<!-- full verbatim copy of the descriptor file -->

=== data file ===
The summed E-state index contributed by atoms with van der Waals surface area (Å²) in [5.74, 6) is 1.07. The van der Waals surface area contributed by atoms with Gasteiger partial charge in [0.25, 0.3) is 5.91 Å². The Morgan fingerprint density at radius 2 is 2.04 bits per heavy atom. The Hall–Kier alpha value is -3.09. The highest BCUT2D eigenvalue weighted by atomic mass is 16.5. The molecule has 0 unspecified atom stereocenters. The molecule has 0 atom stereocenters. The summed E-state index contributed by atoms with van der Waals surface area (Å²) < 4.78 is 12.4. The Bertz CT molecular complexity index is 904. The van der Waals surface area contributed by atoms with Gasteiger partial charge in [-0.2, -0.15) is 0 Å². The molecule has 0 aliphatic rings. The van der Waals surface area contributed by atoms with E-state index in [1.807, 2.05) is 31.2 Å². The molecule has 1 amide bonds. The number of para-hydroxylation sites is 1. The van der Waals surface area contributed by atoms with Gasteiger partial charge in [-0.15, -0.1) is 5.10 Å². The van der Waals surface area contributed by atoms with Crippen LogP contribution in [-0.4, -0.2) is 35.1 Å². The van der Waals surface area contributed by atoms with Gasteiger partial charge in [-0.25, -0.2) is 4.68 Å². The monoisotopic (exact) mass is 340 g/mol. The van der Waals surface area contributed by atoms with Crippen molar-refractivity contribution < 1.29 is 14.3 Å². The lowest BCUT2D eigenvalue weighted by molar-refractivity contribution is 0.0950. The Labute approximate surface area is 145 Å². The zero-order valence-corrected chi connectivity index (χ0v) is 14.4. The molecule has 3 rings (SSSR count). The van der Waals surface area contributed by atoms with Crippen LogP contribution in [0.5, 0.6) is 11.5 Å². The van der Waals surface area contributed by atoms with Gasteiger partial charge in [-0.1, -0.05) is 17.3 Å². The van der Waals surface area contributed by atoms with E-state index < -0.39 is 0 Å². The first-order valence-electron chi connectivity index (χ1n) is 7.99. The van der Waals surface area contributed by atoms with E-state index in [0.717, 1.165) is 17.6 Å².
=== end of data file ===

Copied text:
The summed E-state index contributed by atoms with van der Waals surface area (Å²) in [5.74, 6) is 1.07. The van der Waals surface area contributed by atoms with Gasteiger partial charge in [0.25, 0.3) is 5.91 Å². The Morgan fingerprint density at radius 2 is 2.04 bits per heavy atom. The Hall–Kier alpha value is -3.09. The highest BCUT2D eigenvalue weighted by atomic mass is 16.5. The molecule has 0 unspecified atom stereocenters. The molecule has 0 atom stereocenters. The summed E-state index contributed by atoms with van der Waals surface area (Å²) < 4.78 is 12.4. The Bertz CT molecular complexity index is 904. The van der Waals surface area contributed by atoms with Gasteiger partial charge in [-0.2, -0.15) is 0 Å². The molecule has 0 aliphatic rings. The van der Waals surface area contributed by atoms with E-state index in [1.807, 2.05) is 31.2 Å². The molecule has 1 amide bonds. The number of para-hydroxylation sites is 1. The van der Waals surface area contributed by atoms with Gasteiger partial charge in [-0.15, -0.1) is 5.10 Å². The van der Waals surface area contributed by atoms with Crippen LogP contribution in [-0.4, -0.2) is 35.1 Å². The van der Waals surface area contributed by atoms with Gasteiger partial charge in [-0.25, -0.2) is 4.68 Å². The monoisotopic (exact) mass is 340 g/mol. The van der Waals surface area contributed by atoms with Crippen molar-refractivity contribution < 1.29 is 14.3 Å². The lowest BCUT2D eigenvalue weighted by molar-refractivity contribution is 0.0950. The Labute approximate surface area is 145 Å². The zero-order valence-corrected chi connectivity index (χ0v) is 14.4. The molecule has 3 rings (SSSR count). The van der Waals surface area contributed by atoms with Crippen LogP contribution in [0.5, 0.6) is 11.5 Å². The van der Waals surface area contributed by atoms with Gasteiger partial charge in [-0.1, -0.05) is 17.3 Å². The van der Waals surface area contributed by atoms with E-state index < -0.39 is 0 Å². The first-order valence-electron chi connectivity index (χ1n) is 7.99. The van der Waals surface area contributed by atoms with E-state index in [0.717, 1.165) is 17.6 Å².